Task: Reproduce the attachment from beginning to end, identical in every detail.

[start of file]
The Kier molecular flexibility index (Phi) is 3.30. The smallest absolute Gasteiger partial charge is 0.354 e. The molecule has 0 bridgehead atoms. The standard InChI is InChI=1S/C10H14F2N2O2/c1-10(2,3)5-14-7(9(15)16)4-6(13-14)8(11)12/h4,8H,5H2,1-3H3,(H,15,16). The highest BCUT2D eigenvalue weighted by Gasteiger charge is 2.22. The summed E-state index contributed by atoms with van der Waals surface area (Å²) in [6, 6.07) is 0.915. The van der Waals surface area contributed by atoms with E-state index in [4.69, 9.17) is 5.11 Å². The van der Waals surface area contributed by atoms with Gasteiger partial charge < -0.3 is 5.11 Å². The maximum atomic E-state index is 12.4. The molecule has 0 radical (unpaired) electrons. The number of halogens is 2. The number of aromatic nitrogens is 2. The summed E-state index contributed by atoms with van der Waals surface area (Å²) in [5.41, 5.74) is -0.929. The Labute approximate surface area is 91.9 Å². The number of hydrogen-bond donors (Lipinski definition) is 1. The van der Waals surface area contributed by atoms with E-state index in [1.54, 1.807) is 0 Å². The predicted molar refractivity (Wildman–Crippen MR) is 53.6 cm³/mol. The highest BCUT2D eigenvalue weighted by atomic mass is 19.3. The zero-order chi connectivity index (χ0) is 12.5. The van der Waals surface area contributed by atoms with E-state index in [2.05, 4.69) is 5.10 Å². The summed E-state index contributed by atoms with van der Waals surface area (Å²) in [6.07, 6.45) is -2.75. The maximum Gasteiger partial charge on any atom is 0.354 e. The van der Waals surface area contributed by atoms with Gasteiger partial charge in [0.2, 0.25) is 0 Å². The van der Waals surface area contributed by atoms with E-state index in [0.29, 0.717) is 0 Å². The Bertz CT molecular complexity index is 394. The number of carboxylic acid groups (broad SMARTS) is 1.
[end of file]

The Kier molecular flexibility index (Phi) is 3.30. The smallest absolute Gasteiger partial charge is 0.354 e. The molecule has 0 bridgehead atoms. The standard InChI is InChI=1S/C10H14F2N2O2/c1-10(2,3)5-14-7(9(15)16)4-6(13-14)8(11)12/h4,8H,5H2,1-3H3,(H,15,16). The highest BCUT2D eigenvalue weighted by Gasteiger charge is 2.22. The summed E-state index contributed by atoms with van der Waals surface area (Å²) in [6, 6.07) is 0.915. The van der Waals surface area contributed by atoms with E-state index in [4.69, 9.17) is 5.11 Å². The van der Waals surface area contributed by atoms with Gasteiger partial charge < -0.3 is 5.11 Å². The maximum atomic E-state index is 12.4. The molecule has 0 radical (unpaired) electrons. The number of halogens is 2. The number of aromatic nitrogens is 2. The summed E-state index contributed by atoms with van der Waals surface area (Å²) in [5.41, 5.74) is -0.929. The Labute approximate surface area is 91.9 Å². The number of hydrogen-bond donors (Lipinski definition) is 1. The van der Waals surface area contributed by atoms with E-state index in [1.54, 1.807) is 0 Å². The predicted molar refractivity (Wildman–Crippen MR) is 53.6 cm³/mol. The highest BCUT2D eigenvalue weighted by atomic mass is 19.3. The zero-order chi connectivity index (χ0) is 12.5. The van der Waals surface area contributed by atoms with E-state index in [2.05, 4.69) is 5.10 Å². The summed E-state index contributed by atoms with van der Waals surface area (Å²) in [6.07, 6.45) is -2.75. The maximum Gasteiger partial charge on any atom is 0.354 e. The van der Waals surface area contributed by atoms with Gasteiger partial charge in [0.2, 0.25) is 0 Å². The van der Waals surface area contributed by atoms with E-state index in [0.29, 0.717) is 0 Å². The Bertz CT molecular complexity index is 394. The number of carboxylic acid groups (broad SMARTS) is 1.